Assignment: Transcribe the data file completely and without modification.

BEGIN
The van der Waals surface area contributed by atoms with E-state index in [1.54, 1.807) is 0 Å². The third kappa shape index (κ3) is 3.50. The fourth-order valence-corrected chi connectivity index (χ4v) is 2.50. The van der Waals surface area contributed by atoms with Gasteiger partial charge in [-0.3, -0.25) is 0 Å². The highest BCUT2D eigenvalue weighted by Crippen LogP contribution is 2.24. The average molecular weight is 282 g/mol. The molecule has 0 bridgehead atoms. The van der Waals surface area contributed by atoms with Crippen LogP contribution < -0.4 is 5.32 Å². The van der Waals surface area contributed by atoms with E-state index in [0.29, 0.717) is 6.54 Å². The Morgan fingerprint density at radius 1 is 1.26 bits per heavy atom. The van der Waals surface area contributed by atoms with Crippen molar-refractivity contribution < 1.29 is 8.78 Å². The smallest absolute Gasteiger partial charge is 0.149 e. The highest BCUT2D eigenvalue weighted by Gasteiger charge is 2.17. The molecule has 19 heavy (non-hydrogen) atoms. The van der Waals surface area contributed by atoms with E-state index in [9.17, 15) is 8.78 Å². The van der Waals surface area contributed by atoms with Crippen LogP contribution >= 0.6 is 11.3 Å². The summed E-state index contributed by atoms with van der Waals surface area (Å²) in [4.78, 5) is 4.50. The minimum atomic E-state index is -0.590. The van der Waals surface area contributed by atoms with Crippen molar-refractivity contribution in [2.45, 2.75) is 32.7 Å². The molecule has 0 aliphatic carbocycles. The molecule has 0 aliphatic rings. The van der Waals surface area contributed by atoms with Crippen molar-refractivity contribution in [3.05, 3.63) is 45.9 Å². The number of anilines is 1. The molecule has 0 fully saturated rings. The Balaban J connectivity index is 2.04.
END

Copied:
The van der Waals surface area contributed by atoms with E-state index in [1.54, 1.807) is 0 Å². The third kappa shape index (κ3) is 3.50. The fourth-order valence-corrected chi connectivity index (χ4v) is 2.50. The van der Waals surface area contributed by atoms with Gasteiger partial charge in [-0.3, -0.25) is 0 Å². The highest BCUT2D eigenvalue weighted by Crippen LogP contribution is 2.24. The average molecular weight is 282 g/mol. The molecule has 0 bridgehead atoms. The van der Waals surface area contributed by atoms with Crippen LogP contribution < -0.4 is 5.32 Å². The van der Waals surface area contributed by atoms with E-state index in [0.29, 0.717) is 6.54 Å². The Morgan fingerprint density at radius 1 is 1.26 bits per heavy atom. The van der Waals surface area contributed by atoms with Crippen molar-refractivity contribution < 1.29 is 8.78 Å². The smallest absolute Gasteiger partial charge is 0.149 e. The highest BCUT2D eigenvalue weighted by Gasteiger charge is 2.17. The molecule has 19 heavy (non-hydrogen) atoms. The van der Waals surface area contributed by atoms with E-state index in [9.17, 15) is 8.78 Å². The van der Waals surface area contributed by atoms with Crippen LogP contribution >= 0.6 is 11.3 Å². The summed E-state index contributed by atoms with van der Waals surface area (Å²) in [4.78, 5) is 4.50. The minimum atomic E-state index is -0.590. The van der Waals surface area contributed by atoms with Crippen molar-refractivity contribution in [2.45, 2.75) is 32.7 Å². The molecule has 0 aliphatic carbocycles. The molecule has 0 aliphatic rings. The van der Waals surface area contributed by atoms with Crippen molar-refractivity contribution in [3.05, 3.63) is 45.9 Å². The number of anilines is 1. The molecule has 0 fully saturated rings. The Balaban J connectivity index is 2.04.